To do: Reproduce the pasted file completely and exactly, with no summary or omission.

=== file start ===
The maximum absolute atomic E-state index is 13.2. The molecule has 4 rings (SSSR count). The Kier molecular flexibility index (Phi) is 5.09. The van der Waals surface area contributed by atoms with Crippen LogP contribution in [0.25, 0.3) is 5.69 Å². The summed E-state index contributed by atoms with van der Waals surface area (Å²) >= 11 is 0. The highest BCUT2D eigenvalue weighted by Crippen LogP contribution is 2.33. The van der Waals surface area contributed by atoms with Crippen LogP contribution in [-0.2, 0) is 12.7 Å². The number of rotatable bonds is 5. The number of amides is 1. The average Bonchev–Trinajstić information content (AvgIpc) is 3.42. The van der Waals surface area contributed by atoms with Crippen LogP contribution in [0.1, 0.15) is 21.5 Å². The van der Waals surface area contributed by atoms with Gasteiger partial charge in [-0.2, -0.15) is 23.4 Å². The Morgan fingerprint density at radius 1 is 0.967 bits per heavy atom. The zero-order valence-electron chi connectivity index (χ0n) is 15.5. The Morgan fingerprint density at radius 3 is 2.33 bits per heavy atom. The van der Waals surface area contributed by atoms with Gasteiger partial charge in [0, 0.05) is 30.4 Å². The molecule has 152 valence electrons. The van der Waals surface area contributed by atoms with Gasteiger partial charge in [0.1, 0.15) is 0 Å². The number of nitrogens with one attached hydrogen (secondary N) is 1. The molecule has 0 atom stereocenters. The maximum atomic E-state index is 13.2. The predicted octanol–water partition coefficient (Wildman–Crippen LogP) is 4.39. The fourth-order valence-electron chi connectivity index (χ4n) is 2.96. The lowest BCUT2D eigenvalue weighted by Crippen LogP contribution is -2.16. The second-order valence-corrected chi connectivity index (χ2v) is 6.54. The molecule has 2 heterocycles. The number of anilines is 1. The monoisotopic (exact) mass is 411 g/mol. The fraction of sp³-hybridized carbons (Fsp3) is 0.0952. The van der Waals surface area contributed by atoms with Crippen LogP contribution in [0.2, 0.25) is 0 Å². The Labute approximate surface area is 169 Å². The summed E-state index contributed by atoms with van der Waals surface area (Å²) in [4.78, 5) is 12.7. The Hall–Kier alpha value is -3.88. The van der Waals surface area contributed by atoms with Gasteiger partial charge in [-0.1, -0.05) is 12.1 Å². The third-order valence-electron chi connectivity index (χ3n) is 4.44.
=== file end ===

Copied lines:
The maximum absolute atomic E-state index is 13.2. The molecule has 4 rings (SSSR count). The Kier molecular flexibility index (Phi) is 5.09. The van der Waals surface area contributed by atoms with Crippen LogP contribution in [0.25, 0.3) is 5.69 Å². The summed E-state index contributed by atoms with van der Waals surface area (Å²) >= 11 is 0. The highest BCUT2D eigenvalue weighted by Crippen LogP contribution is 2.33. The van der Waals surface area contributed by atoms with Crippen LogP contribution in [-0.2, 0) is 12.7 Å². The number of rotatable bonds is 5. The number of amides is 1. The average Bonchev–Trinajstić information content (AvgIpc) is 3.42. The van der Waals surface area contributed by atoms with Crippen LogP contribution in [0.1, 0.15) is 21.5 Å². The van der Waals surface area contributed by atoms with Gasteiger partial charge in [-0.2, -0.15) is 23.4 Å². The Morgan fingerprint density at radius 1 is 0.967 bits per heavy atom. The zero-order valence-electron chi connectivity index (χ0n) is 15.5. The Morgan fingerprint density at radius 3 is 2.33 bits per heavy atom. The van der Waals surface area contributed by atoms with Gasteiger partial charge in [0, 0.05) is 30.4 Å². The molecule has 152 valence electrons. The van der Waals surface area contributed by atoms with Gasteiger partial charge in [0.1, 0.15) is 0 Å². The number of nitrogens with one attached hydrogen (secondary N) is 1. The molecule has 0 atom stereocenters. The maximum atomic E-state index is 13.2. The predicted octanol–water partition coefficient (Wildman–Crippen LogP) is 4.39. The fourth-order valence-electron chi connectivity index (χ4n) is 2.96. The lowest BCUT2D eigenvalue weighted by Crippen LogP contribution is -2.16. The second-order valence-corrected chi connectivity index (χ2v) is 6.54. The molecule has 2 heterocycles. The number of anilines is 1. The monoisotopic (exact) mass is 411 g/mol. The fraction of sp³-hybridized carbons (Fsp3) is 0.0952. The van der Waals surface area contributed by atoms with Crippen LogP contribution in [0.2, 0.25) is 0 Å². The Labute approximate surface area is 169 Å². The summed E-state index contributed by atoms with van der Waals surface area (Å²) in [4.78, 5) is 12.7. The Hall–Kier alpha value is -3.88. The van der Waals surface area contributed by atoms with Gasteiger partial charge in [-0.1, -0.05) is 12.1 Å². The third-order valence-electron chi connectivity index (χ3n) is 4.44.